News in brief for April 5: Czechia to end reliance on nuclear fuel, Kellnerová defends Forbes standing

The top headlines for the Czech Republic on Wednesday, April 5, 2023, updated daily to keep you up to speed. Staff ČTK

Written by StaffČTK Published on 05.04.2023 09:06:00 (updated on 05.04.2023) Reading time: 4 minutes

POLITICS Chamber of Deputies speaker survives vote for dismissal

The opposition ANO movement and Freedom and Direct Democracy party were unsuccessful in attempting to oust Chamber of Deputies Speaker Markéta Pekarová Adamová Tuesday night. The proposal to dismiss her was backed by 72 opposition members of parliament – a minimum of 85 was required.

A total of 97 coalition lawmakers voted against the motion. Chairwoman of ANO Alena Schillerová accused Pekarová Adamová, who is a member of a party in the ruling coalition, of having zero humility and being guilty of impartiality. 

RUSSIA-UKRAINE Czech police to investigate war crimes in Russia

The Czech Military Police (VP) will help investigate suspected war crimes in Ukraine, the Chamber of Deputies confirmed Tuesday. The Senate has approved the decision. Up to 15 VP officers will be deployed for this mission.

The VP will coordinate with the International Criminal Court (ICC) – some members will travel to the Netherlands – and is expected to cost CZK 12.4 million. The Czech team will be deployed for four to six weeks a few times a year to assess any war crimes.

EVENT Two Prague buildings catch fire overnight, many evacuated

An apartment in Prague 4 and a hostel in Prague 10 both caught fire overnight, leading to tens of people from both apartments being evacuated. One man in his 70s was seriously ill during the apartment fire and required on-site resuscitation.

He was saved and then transported to hospital. A hostel in Černokostelecká Street required four water jets to put out its fire. The cause of the blaze was negligence – no people were harmed. About 30 people from the hostel were evacuated.

energy Czechia to end reliance on Russian nuclear fuel by 2023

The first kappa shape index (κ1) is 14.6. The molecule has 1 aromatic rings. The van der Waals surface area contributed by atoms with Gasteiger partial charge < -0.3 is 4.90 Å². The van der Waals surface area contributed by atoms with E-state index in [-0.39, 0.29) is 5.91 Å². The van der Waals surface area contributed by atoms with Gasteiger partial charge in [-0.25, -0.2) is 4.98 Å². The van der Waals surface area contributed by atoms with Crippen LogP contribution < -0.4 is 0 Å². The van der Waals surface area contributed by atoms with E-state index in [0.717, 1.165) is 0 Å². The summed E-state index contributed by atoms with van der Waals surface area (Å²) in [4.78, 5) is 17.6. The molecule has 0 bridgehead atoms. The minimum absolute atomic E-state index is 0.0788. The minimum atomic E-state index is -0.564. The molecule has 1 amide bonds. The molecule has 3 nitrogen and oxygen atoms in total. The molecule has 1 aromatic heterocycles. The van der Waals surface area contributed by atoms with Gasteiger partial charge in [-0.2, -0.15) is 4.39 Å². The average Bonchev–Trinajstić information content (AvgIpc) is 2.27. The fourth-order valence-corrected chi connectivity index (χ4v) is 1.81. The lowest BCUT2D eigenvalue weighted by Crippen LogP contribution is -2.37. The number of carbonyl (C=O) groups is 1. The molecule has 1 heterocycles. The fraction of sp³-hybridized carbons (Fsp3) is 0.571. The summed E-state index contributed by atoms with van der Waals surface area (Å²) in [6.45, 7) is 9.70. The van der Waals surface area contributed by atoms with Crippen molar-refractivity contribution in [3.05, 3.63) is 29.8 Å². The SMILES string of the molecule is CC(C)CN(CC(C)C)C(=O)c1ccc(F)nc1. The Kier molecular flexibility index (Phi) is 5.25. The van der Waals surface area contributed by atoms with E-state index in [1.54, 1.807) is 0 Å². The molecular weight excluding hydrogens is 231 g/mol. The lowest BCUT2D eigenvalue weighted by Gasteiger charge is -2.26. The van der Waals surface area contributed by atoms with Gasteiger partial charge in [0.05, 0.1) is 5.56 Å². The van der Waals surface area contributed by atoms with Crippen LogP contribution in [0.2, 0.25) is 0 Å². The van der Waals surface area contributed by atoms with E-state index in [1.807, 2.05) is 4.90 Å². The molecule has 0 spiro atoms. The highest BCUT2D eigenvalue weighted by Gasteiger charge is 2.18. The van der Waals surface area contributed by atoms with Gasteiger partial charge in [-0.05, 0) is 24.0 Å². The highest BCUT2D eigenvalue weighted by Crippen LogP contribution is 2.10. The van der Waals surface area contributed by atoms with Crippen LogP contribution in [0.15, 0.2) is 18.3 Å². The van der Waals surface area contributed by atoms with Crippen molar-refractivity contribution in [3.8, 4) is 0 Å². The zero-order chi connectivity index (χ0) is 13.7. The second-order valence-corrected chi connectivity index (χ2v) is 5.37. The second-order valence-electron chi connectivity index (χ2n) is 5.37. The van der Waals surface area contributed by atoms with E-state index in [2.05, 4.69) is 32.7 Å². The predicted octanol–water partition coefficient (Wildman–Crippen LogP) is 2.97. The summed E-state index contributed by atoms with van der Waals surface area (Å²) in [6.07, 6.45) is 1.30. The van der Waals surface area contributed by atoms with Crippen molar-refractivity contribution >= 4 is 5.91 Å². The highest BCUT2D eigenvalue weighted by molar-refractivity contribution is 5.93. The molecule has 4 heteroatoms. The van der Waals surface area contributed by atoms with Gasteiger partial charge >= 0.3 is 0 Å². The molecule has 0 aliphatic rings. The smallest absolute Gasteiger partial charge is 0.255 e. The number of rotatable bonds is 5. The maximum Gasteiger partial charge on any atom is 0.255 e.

The U.S. company Westinghouse will supply both the Dukovany and the Temelín nuclear plants starting next year, thus putting an end to Czechia’s reliance on Russian nuclear fuel, Euractiv reports. In addition to Westinghouse, the French company Framatome will also supply nuclear fuel to Temelín.

Czech energy company ČEZ, which operates the Dukovany nuclear plant, decided to replace the supplier for safety reasons following the Russian invasion of Ukraine last February. Daniel Beneš, the CEO of ČEZ Group, called the agreement “a significant step not only for the Czech power industry but also for the entire Czech Republic,” and “another significant strengthening of energy security.”

health Dozens hospitalized in Czechia after Salmonella outbreak

The number of people who reported health issues after eating at one of the Asian restaurants in Hradec Králové reached 77, out of whom 19 have a confirmed diagnosis of Salmonella infection, according to the Regional Hygiene Station (KHS).  

Those who reported the health issues all ate food from the same restaurant, which is now closed, between March 28 and April 1, KHS says. Hygienists sent several samples taken from infected people to the National Reference Laboratory for further examination to determine the specific source of the health problems.